The Null Device

Santiago Sierra

Santiago Sierra is an artist who specialises in winding up the art world and using the medium of "art" to criticise the world we live in. As previous works, he has hired labourers to masturbate or to blockade galleries, recorded street riots in Argentina and distributed CDs to gallery patrons with instructions to play them out loud, and most recently, invited patrons to a gallery opening where the gallery was blocked off:
Last month, a steady stream of them turned up to the opening of the £500,000 extension to the Lisson Gallery in London, expecting canapes and cocktails. Imagine their frustration at being confronted by a sheet of corrugated iron across the entrance. "It was as though they were saying: 'Just get me inside and give me a drink. That's what I've come for.'" So the invitees weren't so much frustrated at being deprived of an aesthetic experience, but angry because they couldn't get inside for champagne and nibbles? "Obviously," says Sierra. "I mean, there were 10 other openings in town that night. And the aesthetic experience was right in front of them. The corrugated sheet was beautifully made. They just weren't ready to look at it."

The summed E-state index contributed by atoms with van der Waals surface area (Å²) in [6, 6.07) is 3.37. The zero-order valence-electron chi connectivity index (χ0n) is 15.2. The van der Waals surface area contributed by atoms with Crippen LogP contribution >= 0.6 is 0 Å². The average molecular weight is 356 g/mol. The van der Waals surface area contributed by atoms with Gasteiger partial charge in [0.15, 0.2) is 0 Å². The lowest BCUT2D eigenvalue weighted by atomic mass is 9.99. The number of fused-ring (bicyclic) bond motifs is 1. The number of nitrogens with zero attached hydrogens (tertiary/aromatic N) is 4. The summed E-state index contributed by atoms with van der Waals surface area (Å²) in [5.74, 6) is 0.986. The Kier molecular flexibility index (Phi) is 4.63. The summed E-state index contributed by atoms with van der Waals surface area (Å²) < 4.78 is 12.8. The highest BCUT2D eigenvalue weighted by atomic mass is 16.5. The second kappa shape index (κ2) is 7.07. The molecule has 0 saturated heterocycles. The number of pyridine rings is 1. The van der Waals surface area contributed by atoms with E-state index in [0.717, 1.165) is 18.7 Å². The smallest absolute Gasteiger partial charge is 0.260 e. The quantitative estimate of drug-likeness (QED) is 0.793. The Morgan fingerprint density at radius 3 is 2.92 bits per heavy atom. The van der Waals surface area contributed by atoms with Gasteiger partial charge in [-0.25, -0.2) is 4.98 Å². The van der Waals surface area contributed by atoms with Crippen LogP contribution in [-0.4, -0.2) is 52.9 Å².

Now that's what art is about, I think; more so than pretty landscapes, portraits of sportsmen and prime ministers and safe, bourgeois decorative objects. More in the realm of conceptual terrorism.

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